WORLD WAR II

The Office of Strategic Services

Counterintelligence and Security

Bentley, Elizabeth. Out of Bondage: The Story of Elizabeth Bentley. New York: Devin-Adair, 1951. "Afterword" by Hayden Peake. New York: Ivy Books, 1988.

Cowden, Robert. "OSS Double-Agent Operations in World War II." Studies in Intelligence 58, no. 2 (Jun. 2914): 35-45.

Though brief in duration, the double-agent operations of OSS's counterintelligence division (X-2) "provided significant counterintelligence value by enabling the Allies to understand and ultimately control Abwehr espionage activities in France after the invasion. Secondarily, the double agents also offered tactical contributions to several deception oprations."

Foster, Jane. An Unamerican Lady. London: Sidgwick & Jackson, 1980.

Constantinides notes that Foster, who worked in Morale Operations with OSS during World War II, was indicted with her husband in 1957 as Soviet agents. In discussing her OSS experiences, Foster "relates much about personal, social, and administrative matters but precious little about her operations." With regard to the charges brought against her, she denies being a Soviet agent but admits that she lied about her Communist Party membership and marital status.

The indictment against Foster came on the basis of information from FBI double agent Boris Morros. See Morros, My Ten Years as a Counterspy (1959). See also, Conant, A Covert Affair (2011).

Kirschner, Don S. Cold War Exile: The Unclosed Case of Maurice Halperin. Columbia, MO: University of Missouri Press, 1995.

Clark comment: Accused by Elizabeth Bentley of passing OSS secrets to the Soviets during World War II, Maurice Halperin fled to Mexico, Moscow, Cuba, and eventually Vancouver. That he was a spy for the Soviet Union not a scapegoat during the peak of the McCarthy era seems well established.

Surveillant 4.4/5 calls this book "a sympathetic historical analysis of a dyed-in-the-wool leftist." Peake, "OSS and the Venona Decrypts," I&NS 12.3 (Jul. 1997), 25-26, links Halperin to two cypytonyms in the Venona traffic -- "Hare" and, later, "Stowaway" -- but acknowledges that "there is no way to positively identify him as 'Hare' working solely from the messages released." See Haynes, Klehr, and Vassiliev, Spies: The Rise and Fall of the KGB in America (2009), pp. 312-314, for a clear connection of Halperin to the cypytonym "Hare."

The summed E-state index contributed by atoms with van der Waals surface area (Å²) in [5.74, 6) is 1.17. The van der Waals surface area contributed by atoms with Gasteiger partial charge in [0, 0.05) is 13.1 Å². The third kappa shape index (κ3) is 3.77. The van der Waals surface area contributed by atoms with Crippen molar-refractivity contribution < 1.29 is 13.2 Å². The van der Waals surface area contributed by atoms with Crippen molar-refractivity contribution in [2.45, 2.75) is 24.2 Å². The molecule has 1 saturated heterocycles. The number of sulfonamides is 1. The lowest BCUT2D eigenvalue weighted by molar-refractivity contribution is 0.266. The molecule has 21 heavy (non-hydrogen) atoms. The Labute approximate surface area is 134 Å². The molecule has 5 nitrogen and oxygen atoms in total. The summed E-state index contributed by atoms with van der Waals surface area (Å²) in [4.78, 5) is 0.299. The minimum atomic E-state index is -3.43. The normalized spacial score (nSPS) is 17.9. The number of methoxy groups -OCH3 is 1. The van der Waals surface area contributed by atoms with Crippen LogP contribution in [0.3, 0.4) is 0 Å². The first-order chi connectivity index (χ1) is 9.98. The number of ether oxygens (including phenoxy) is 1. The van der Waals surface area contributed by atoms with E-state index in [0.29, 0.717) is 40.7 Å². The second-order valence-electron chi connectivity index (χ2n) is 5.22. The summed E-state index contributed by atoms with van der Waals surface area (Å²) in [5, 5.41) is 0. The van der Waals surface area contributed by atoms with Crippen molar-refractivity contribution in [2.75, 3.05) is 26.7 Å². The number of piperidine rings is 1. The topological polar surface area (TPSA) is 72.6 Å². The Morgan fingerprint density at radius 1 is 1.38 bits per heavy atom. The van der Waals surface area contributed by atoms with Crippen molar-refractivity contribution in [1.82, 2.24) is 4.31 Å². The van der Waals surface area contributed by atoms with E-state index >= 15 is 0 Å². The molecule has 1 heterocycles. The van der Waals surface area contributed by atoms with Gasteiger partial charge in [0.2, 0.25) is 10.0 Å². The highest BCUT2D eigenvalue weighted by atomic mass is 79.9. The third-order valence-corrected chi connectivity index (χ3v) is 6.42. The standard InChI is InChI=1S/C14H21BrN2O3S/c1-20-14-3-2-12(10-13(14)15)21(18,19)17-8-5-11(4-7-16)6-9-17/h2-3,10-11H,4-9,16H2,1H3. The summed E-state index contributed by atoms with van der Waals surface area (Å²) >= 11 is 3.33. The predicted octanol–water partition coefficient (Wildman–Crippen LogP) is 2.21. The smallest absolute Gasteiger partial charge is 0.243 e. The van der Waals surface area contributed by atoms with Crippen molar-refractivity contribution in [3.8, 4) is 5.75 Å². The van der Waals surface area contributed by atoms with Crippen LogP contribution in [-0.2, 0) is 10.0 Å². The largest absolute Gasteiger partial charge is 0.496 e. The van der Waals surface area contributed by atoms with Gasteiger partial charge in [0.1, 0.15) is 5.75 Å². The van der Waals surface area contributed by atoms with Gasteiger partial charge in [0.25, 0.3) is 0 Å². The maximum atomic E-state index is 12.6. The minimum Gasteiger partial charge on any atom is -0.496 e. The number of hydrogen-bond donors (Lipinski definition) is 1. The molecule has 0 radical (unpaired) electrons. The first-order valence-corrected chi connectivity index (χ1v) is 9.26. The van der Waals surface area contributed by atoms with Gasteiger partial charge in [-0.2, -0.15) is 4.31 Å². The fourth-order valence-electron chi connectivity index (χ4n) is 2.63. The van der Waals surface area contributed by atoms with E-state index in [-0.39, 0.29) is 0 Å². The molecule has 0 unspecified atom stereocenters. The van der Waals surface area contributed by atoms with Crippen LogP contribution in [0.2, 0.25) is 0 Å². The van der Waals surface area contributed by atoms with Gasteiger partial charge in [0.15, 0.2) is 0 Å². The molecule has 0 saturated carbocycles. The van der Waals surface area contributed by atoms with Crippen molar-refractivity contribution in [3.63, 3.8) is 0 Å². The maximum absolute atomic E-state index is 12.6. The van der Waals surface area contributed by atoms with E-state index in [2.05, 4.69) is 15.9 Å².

Peake, Hayden B. "OSS and the Venona Decrypts." Intelligence and National Security 12, no. 3 (Jul. 1997): 14-34.

The focus here is the Soviet wartime penetration of OSS Headquarters. Even more specifically, Peake explores in detail the interaction between Elizabeth Bentley's revelations and the recently released Venona decrypts in terms of what is revealed about Soviet agents working in OSS' domestic components.

Although the argumentation is too finely detailed to restate succinctly, the author decides that Bentley's accusations are, in the main, supported by the information in the Venona materials. And where they are not supported, they are also not refuted. Peake concludes that "the Soviet intelligence services did a very thorough job of penetrating the domestic elements of OSS." However, the Soviets successes "pose a paradox. They were numerous and productive..., but to date there is no direct evidence of damage that affected the OSS wartime mission in the United States."

Peake, Hayden B. "Soviet Espionage and the Office of Strategic Services." In America Unbound: World War II and the Making of a Superpower, ed. Warren F. Kimball, 107-138. New York: St. Martin's, 1992.

This study was published prior to the release of the Venona material and was based on available FBI files.

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